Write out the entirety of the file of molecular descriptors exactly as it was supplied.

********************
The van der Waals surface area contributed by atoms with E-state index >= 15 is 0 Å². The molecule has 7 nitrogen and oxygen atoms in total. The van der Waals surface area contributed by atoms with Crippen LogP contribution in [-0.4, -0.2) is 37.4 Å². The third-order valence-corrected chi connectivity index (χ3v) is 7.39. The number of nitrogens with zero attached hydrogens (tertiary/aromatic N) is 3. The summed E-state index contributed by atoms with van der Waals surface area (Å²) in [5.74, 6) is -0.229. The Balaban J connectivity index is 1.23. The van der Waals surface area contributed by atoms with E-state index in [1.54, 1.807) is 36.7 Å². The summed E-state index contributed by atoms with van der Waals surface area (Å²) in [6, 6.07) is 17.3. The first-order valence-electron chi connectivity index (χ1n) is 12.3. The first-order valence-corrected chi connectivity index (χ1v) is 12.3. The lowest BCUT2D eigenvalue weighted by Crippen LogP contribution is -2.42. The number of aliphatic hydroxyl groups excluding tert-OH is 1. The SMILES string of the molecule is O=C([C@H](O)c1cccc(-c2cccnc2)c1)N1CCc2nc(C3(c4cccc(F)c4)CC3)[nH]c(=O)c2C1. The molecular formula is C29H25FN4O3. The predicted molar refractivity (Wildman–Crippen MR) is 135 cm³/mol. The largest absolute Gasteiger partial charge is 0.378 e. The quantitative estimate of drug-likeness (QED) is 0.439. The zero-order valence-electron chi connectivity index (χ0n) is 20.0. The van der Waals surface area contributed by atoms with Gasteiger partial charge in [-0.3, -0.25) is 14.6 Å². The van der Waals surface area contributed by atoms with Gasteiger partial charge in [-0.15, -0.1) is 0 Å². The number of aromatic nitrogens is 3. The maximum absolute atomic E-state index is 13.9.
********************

The van der Waals surface area contributed by atoms with E-state index >= 15 is 0 Å². The molecule has 7 nitrogen and oxygen atoms in total. The van der Waals surface area contributed by atoms with Crippen LogP contribution in [-0.4, -0.2) is 37.4 Å². The third-order valence-corrected chi connectivity index (χ3v) is 7.39. The number of nitrogens with zero attached hydrogens (tertiary/aromatic N) is 3. The summed E-state index contributed by atoms with van der Waals surface area (Å²) in [5.74, 6) is -0.229. The Balaban J connectivity index is 1.23. The van der Waals surface area contributed by atoms with E-state index in [1.54, 1.807) is 36.7 Å². The summed E-state index contributed by atoms with van der Waals surface area (Å²) in [6, 6.07) is 17.3. The first-order valence-electron chi connectivity index (χ1n) is 12.3. The first-order valence-corrected chi connectivity index (χ1v) is 12.3. The lowest BCUT2D eigenvalue weighted by Crippen LogP contribution is -2.42. The number of aliphatic hydroxyl groups excluding tert-OH is 1. The SMILES string of the molecule is O=C([C@H](O)c1cccc(-c2cccnc2)c1)N1CCc2nc(C3(c4cccc(F)c4)CC3)[nH]c(=O)c2C1. The molecular formula is C29H25FN4O3. The predicted molar refractivity (Wildman–Crippen MR) is 135 cm³/mol. The largest absolute Gasteiger partial charge is 0.378 e. The quantitative estimate of drug-likeness (QED) is 0.439. The zero-order valence-electron chi connectivity index (χ0n) is 20.0. The van der Waals surface area contributed by atoms with Gasteiger partial charge in [-0.3, -0.25) is 14.6 Å². The van der Waals surface area contributed by atoms with Gasteiger partial charge in [-0.15, -0.1) is 0 Å². The number of aromatic nitrogens is 3. The maximum absolute atomic E-state index is 13.9.